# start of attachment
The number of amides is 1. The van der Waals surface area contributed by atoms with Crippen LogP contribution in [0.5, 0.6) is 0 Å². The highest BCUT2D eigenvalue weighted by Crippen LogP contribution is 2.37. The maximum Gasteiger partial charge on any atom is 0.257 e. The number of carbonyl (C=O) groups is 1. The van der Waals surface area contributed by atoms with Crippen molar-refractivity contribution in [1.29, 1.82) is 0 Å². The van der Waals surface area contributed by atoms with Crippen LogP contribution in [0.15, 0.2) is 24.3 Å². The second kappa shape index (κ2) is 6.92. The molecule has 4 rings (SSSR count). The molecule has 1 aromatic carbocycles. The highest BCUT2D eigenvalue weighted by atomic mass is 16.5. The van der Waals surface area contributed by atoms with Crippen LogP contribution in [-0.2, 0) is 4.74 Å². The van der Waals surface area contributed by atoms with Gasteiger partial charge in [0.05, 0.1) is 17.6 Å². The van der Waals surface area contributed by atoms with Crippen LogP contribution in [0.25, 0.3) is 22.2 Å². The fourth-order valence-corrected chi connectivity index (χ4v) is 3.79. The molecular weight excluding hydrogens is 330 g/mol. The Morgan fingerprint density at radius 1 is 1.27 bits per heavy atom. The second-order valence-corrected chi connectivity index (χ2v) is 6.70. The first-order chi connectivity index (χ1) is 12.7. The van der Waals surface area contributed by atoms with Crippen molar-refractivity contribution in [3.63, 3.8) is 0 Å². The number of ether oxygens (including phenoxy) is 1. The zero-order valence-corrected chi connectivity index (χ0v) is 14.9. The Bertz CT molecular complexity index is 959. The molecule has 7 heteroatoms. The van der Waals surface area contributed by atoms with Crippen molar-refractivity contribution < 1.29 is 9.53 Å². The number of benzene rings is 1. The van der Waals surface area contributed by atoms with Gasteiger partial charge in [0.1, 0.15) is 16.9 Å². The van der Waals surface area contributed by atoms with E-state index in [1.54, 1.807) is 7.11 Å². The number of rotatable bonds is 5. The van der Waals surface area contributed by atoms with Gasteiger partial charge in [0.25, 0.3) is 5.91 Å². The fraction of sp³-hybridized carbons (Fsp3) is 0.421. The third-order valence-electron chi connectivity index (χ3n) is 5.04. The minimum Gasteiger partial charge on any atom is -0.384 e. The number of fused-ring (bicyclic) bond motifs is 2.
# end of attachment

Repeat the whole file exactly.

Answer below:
The number of amides is 1. The van der Waals surface area contributed by atoms with Crippen LogP contribution in [0.5, 0.6) is 0 Å². The highest BCUT2D eigenvalue weighted by Crippen LogP contribution is 2.37. The maximum Gasteiger partial charge on any atom is 0.257 e. The number of carbonyl (C=O) groups is 1. The van der Waals surface area contributed by atoms with Crippen molar-refractivity contribution in [1.29, 1.82) is 0 Å². The van der Waals surface area contributed by atoms with Crippen LogP contribution in [0.15, 0.2) is 24.3 Å². The second kappa shape index (κ2) is 6.92. The molecule has 4 rings (SSSR count). The molecule has 1 aromatic carbocycles. The highest BCUT2D eigenvalue weighted by atomic mass is 16.5. The van der Waals surface area contributed by atoms with Crippen LogP contribution in [-0.2, 0) is 4.74 Å². The van der Waals surface area contributed by atoms with Gasteiger partial charge in [0.05, 0.1) is 17.6 Å². The van der Waals surface area contributed by atoms with Crippen LogP contribution in [0.25, 0.3) is 22.2 Å². The fourth-order valence-corrected chi connectivity index (χ4v) is 3.79. The molecular weight excluding hydrogens is 330 g/mol. The Morgan fingerprint density at radius 1 is 1.27 bits per heavy atom. The second-order valence-corrected chi connectivity index (χ2v) is 6.70. The first-order chi connectivity index (χ1) is 12.7. The van der Waals surface area contributed by atoms with Crippen molar-refractivity contribution in [3.63, 3.8) is 0 Å². The number of ether oxygens (including phenoxy) is 1. The zero-order valence-corrected chi connectivity index (χ0v) is 14.9. The Bertz CT molecular complexity index is 959. The molecule has 7 heteroatoms. The van der Waals surface area contributed by atoms with Crippen molar-refractivity contribution < 1.29 is 9.53 Å². The number of benzene rings is 1. The van der Waals surface area contributed by atoms with Gasteiger partial charge in [0.1, 0.15) is 16.9 Å². The van der Waals surface area contributed by atoms with E-state index in [1.54, 1.807) is 7.11 Å². The number of rotatable bonds is 5. The van der Waals surface area contributed by atoms with Gasteiger partial charge in [0.25, 0.3) is 5.91 Å². The fraction of sp³-hybridized carbons (Fsp3) is 0.421. The third-order valence-electron chi connectivity index (χ3n) is 5.04. The minimum Gasteiger partial charge on any atom is -0.384 e. The number of fused-ring (bicyclic) bond motifs is 2.